Dope (2015) / Comedy-Drama
MPAA Rated: R for language, drug content, sexuality/nudity, and some violence-all involving teens
Running Time: 103 min.
Cast: Shameik Moore, Kiersey Clemons, Tony Revolori, Zoe Kravitz, A$ap Rocky (Rakim Mayers), Blake Anderson, Quincy Brown, Chanel Iman, Roger Guenveur Smith, Kimberly Elise, Meith Stanfield, Bruce Beatty, Tyga, Forest Whitaker (voice)
Small role (voices): Rick Fox
Director: Rick Famuyima
Screenplay: Rick Famuyima
Review published June 19, 2015
Dope is so potent at times, and so rough around the edges, that you'll be surprised to learn that it hasn't been made by a young and ambitious first-timer in the movie-making business. Au contraire, as its writer-director, Rick Famuyima, celebrated his 42nd birthday just before the release date of Dope, and he's been making films for nearly 20 years, including some glossy rom-coms like Brown Sugar and Our Family Wedding. It's good to see that ambitious passion projects can still be made well into a director's career.
Shameik Moore ("The Get Down", "Incredible Crew") stars as Malcolm, a geeky high school senior with Harvard aspirations living in "The Bottoms", one of the toughest neighborhoods in Inglewood, California. When he's not trying to avoid crossing the paths of troublemakers, he's spending time with his best friends Diggy (Clemons, "Eye Candy") and Jib (Revolori, The Grand Budapest Hotel) playing in their pop-punk band, or diving head first into 1990s hip-hop, including sporting the high-top fade hair style and colorful fashion of the "Yo! MTV Raps" era.
One day, Malcolm runs into one of those troublemakers he typically avoids, a drug dealer named Dom (A$ap Rocky), and ends up trying to play matchmaker between him and a local beauty that Malcolm himself has a thing for, Nakia (Kravitz, Mad Max: Fury Road). Nakia's one condition for seeing Dom results in Malcolm and friends being invited to Dom's birthday bash at a local club. A botched drug deal leads Dom to stash his supply of MDMA (aka, molly, aka, ecstasy) in Malcolm's backpack, which some murderous gangsters want back. Malcolm is told by an incarcerated Dom that he can, under no circumstances, give it to them, leaving his life in jeopardy until he can find a safe way to appease all of the interested parties involved.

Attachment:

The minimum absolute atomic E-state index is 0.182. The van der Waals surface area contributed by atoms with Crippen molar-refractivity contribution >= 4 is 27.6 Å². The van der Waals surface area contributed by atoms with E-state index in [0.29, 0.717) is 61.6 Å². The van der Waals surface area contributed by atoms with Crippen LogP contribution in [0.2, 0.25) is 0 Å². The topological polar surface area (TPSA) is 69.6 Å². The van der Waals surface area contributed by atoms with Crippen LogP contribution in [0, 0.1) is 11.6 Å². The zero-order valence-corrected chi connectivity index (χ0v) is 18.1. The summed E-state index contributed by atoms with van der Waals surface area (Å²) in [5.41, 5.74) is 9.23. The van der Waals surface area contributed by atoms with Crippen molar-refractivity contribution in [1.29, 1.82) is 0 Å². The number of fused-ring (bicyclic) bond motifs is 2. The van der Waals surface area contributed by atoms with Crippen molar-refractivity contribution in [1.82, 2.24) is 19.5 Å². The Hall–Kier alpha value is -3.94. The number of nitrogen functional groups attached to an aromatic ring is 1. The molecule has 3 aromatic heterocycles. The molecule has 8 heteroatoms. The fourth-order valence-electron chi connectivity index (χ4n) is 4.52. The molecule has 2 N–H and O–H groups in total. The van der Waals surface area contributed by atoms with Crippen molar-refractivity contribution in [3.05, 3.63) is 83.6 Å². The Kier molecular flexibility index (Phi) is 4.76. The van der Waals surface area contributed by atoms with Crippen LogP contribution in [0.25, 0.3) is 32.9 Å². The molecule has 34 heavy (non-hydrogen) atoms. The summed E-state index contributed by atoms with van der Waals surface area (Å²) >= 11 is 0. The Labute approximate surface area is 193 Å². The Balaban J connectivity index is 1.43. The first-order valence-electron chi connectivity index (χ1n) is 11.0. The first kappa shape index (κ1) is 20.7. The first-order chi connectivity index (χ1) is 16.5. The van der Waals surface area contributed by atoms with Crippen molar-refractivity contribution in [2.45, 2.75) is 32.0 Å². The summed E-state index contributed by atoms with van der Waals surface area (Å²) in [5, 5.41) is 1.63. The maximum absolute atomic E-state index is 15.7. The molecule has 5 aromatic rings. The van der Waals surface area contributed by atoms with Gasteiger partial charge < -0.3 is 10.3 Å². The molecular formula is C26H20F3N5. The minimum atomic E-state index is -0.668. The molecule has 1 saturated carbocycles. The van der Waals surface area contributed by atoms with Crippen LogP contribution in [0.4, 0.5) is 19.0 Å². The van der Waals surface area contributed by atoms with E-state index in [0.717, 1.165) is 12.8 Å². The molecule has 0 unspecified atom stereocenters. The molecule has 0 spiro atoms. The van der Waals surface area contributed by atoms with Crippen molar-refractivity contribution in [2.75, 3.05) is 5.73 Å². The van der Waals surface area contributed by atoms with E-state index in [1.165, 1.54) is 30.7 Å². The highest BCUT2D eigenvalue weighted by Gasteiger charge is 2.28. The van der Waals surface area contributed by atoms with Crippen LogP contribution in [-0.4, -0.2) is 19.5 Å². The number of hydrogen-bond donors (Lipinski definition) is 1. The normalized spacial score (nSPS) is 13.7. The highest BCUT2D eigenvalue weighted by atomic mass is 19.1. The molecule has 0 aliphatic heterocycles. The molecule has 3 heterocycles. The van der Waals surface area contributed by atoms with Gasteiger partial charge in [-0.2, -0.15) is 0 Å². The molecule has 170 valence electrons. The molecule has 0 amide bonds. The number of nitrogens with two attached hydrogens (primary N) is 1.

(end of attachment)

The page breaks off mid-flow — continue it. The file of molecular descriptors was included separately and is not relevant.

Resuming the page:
Bolstered by a blistering soundtrack that is surprisingly robust and varied (executive producers include Sean Combs and Pharrell Williams, the later also serving as the film's music supervisor), even if it concentrates on 1990s hip-hop, Famuyima weaves in and out between frivolous teen comedy and violent drug thriller elements, embracing conventions while also breaking stereotypes, and delivering relevant social commentary in the middle of just plain goofy fun. As a result, there is Famuyima does tend to have difficulty balancing the film's tone, and the movie does often play quite uneven, following up scenes that are acute and poignant with sophomoric and hackneyed ones better left to the cutting room floor. The acting is also all over the map, with som surprisingly good moments, and others feeling awkward, probably because the cast also struggled with what tone they are supposed to employ from scene to scene.
Though it could have been a gimmick, the embracing of the 1990s, as well as punk music and alternative beliefs, not only gives the main trio their own identity, eschewing being just another person following the same path, but also gives the film its main theme of not judging someone based solely on their race or the neighborhood they come from. In should be noted that Malcolm doesn't just embrace hip-hop, but it is East Coast hip-hop, completely different than the gangsta rap that permeated much of the music and style from South Central Los Angeles during the 1990s. Breaking up the notion of a monolithic segment of society, there's just as much complexity of identity in the hood of Inglewood as there is in any other part of the country, though, it's just as interesting to note, that even though Malcolm is defiant in not succumbing to the insidious pressures of gangs and drugs all around him, he has a hard time not getting caught up in "slippery slope" despite all of his best efforts.
Although I enjoyed the headier elements that comment directly on identity and prejudice, what keeps me from wholeheartedly embracing Dope is its uninteresting main plot involving internet drug dealing using Bitcoin. The more this exceedingly farfetched scheme is explained, the less interest I have in what's going on, leading to diminishing returns for the movie's second half, as things begin to come to a head. Though often unfocused, Famuyima does manage to bounce back with a stronger finale, though a scene in which Malcolm breaks the fourth wall in order to spell out the on of the movie's themes seems a bit preachy and unnecessary.
It's quite a rollicking odyssey, but, like most works of great ambition, while it may not succeed to hit its high notes for the entire duration, the fact that it manages to hit them with resonance when it does makes Dope a pretty dope movie for those who are interested in the more penetrating satirical subtext beneath the gratuitous gun displays and broader comedic gags.
©2015 Vince Leo